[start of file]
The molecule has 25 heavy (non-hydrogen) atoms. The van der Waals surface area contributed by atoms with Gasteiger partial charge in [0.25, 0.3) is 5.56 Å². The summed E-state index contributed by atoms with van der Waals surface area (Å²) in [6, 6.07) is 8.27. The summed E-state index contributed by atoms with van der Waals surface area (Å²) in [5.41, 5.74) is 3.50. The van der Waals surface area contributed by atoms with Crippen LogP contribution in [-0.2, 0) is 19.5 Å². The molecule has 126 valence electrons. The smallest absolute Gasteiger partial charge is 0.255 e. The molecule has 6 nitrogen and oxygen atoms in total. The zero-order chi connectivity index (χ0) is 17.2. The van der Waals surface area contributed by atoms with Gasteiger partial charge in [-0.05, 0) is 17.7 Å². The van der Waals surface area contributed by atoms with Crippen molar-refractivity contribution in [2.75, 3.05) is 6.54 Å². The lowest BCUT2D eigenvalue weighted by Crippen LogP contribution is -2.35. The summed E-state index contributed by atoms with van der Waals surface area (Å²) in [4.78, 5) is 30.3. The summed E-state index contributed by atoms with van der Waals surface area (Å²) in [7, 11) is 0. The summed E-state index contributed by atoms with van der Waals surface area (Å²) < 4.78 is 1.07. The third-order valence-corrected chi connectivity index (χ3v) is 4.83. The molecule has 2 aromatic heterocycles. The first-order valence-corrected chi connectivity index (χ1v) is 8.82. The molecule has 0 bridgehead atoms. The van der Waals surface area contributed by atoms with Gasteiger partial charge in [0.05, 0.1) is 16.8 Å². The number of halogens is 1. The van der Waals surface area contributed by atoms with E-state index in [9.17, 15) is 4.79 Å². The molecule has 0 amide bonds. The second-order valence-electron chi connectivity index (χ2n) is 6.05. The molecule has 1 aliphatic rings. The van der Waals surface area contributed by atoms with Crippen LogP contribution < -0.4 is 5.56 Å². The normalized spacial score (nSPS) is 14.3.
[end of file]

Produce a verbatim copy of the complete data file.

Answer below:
The molecule has 25 heavy (non-hydrogen) atoms. The van der Waals surface area contributed by atoms with Gasteiger partial charge in [0.25, 0.3) is 5.56 Å². The summed E-state index contributed by atoms with van der Waals surface area (Å²) in [6, 6.07) is 8.27. The summed E-state index contributed by atoms with van der Waals surface area (Å²) in [5.41, 5.74) is 3.50. The van der Waals surface area contributed by atoms with Crippen LogP contribution in [-0.2, 0) is 19.5 Å². The molecule has 126 valence electrons. The smallest absolute Gasteiger partial charge is 0.255 e. The molecule has 6 nitrogen and oxygen atoms in total. The zero-order chi connectivity index (χ0) is 17.2. The van der Waals surface area contributed by atoms with Gasteiger partial charge in [-0.05, 0) is 17.7 Å². The van der Waals surface area contributed by atoms with Crippen molar-refractivity contribution in [2.75, 3.05) is 6.54 Å². The lowest BCUT2D eigenvalue weighted by Crippen LogP contribution is -2.35. The summed E-state index contributed by atoms with van der Waals surface area (Å²) in [4.78, 5) is 30.3. The summed E-state index contributed by atoms with van der Waals surface area (Å²) in [7, 11) is 0. The summed E-state index contributed by atoms with van der Waals surface area (Å²) < 4.78 is 1.07. The third-order valence-corrected chi connectivity index (χ3v) is 4.83. The molecule has 2 aromatic heterocycles. The first-order valence-corrected chi connectivity index (χ1v) is 8.82. The molecule has 0 bridgehead atoms. The van der Waals surface area contributed by atoms with Gasteiger partial charge in [0.05, 0.1) is 16.8 Å². The number of halogens is 1. The van der Waals surface area contributed by atoms with E-state index in [9.17, 15) is 4.79 Å². The molecule has 0 amide bonds. The second-order valence-electron chi connectivity index (χ2n) is 6.05. The molecule has 1 aliphatic rings. The van der Waals surface area contributed by atoms with Crippen LogP contribution < -0.4 is 5.56 Å². The normalized spacial score (nSPS) is 14.3.